Tadpole Movie Review
Home from boarding school for Thanksgiving holiday with unruly hormones and a festering Oedipal jones for his 40-something stepmom, idiosyncratic 15-year-old Manhattan sophisticate Oscar Grubman is having a hard time coping with life.
Versed in the classics, a voracious reader of Voltaire, fluent in French and tortured by his own high expectations, he doesn't have much use for girls his own age -- even the ones that like him. But as he waits impatiently for some elusive perfect moment to reveal his desires to Dad's wife (Sigounrey Weaver), Oscar gets a little drunk one night and goes to bed with her lusty best friend (Bebe Neuwirth) instead.
Such is the framework for "Tadpole," the enticingly tart, oddball coming-of-age comedy that won helmer Gary Winick the Director's Award at this year's Sundance Film Festival.
In a sympathetically sullen performance, newcomer Aaron Stanford perfectly personifies Oscar's weary disposition and eccentric, worldly intellect that mask -- albeit not very well -- his lack of life experience and social polish. Oscar's confidence wavers wildly, as does his imitation suave (an episode involving fake sideburns is overly broad and out of character). But he's wise enough to know, somewhere deep down inside, that his determined infatuation is foolish, and it frustrates him no end -- especially since landing in the sack with Neuwirth was so easy it could even be called accidental.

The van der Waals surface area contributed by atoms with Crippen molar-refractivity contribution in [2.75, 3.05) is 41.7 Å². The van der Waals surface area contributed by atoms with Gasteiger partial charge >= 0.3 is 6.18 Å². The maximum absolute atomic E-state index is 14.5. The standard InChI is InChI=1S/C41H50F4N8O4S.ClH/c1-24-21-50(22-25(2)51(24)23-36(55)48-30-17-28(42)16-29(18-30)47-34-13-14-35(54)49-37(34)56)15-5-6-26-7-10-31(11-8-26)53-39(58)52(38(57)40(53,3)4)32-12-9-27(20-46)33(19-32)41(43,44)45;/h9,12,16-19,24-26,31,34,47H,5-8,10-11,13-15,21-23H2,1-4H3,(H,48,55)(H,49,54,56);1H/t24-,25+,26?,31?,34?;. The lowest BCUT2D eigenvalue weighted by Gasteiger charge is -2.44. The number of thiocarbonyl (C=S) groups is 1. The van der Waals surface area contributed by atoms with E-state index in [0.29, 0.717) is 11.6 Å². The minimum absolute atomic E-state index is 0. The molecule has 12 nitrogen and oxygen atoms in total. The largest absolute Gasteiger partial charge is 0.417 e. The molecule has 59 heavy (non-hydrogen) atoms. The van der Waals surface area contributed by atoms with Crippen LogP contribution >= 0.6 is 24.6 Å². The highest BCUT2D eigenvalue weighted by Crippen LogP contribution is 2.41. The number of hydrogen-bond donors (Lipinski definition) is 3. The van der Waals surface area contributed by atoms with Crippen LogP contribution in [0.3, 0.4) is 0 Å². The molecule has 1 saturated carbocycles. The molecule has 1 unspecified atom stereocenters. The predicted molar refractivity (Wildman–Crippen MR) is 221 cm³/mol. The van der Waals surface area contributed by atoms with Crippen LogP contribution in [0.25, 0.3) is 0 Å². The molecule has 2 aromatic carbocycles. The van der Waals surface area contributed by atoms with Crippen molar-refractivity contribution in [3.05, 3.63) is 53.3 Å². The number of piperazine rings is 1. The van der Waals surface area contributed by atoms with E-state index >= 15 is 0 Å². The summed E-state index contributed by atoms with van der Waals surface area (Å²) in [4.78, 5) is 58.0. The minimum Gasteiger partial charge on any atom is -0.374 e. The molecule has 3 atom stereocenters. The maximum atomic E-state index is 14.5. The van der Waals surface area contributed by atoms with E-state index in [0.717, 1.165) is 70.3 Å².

Neuwirth is a hoot as the shameless, mischievous cradle-robber, whose lack of decorum soon complicates Oscar's plans immensely. Weaver lends the attractive stepmother a tangible but subtle, affectionate awkwardness around Oscar that stems from her focus on trying to find the right balance between mom, mentor and friend. Needless to say, she's blindsided by Oscar's desire for something considerably more. John Ritter is also terrific as Oscar's warm but sometimes-distant, history prof pop, who has taken an interest in his son's love life (asking about girls at school, etc.) at exactly the wrong time.
Combining elements of "The Graduate," Voltaire's "Candide," Woody Allen, Whit Stillman's "Metropolitan," Holden Caulfield and Oedipus Rex, this film is ripe with New York atmosphere and understated, indelibly human comedic tension, amplified by its low-budget but very intimate digital video style.
Yet it's the casting of Stanford that gives "Tadpole" its soul. Because of him, Oscar's interest in women almost three times his age feels more like a rationalized inclination than a fetish or a childish preoccupation -- even though we're privy to the kid's laughably quaint romantic daydreams about flying kites and riding in horse-drawn carriages curled up with his stepmom's head on his shoulder.
Curiously, "Tadpole" is one of four movies out this year in which teenage boys copulate with much older women. I wonder what's in the air that "Lovely and Amazing," "Y Tu Mama Tambien" and the upcoming Jennifer Aniston indie project "The Good Girl" all include variations on this theme.
Just as curious is the fact that none of these films frown on these couplings with any seriousness. Imagine the uproar if a film casually depicted a sexual relationship between a 40-year-old man and a teenage girl. I wonder if this double standard stems from over-estimating the capacity for sexual self-awareness in modern young men or under-estimating that capacity in modern young women.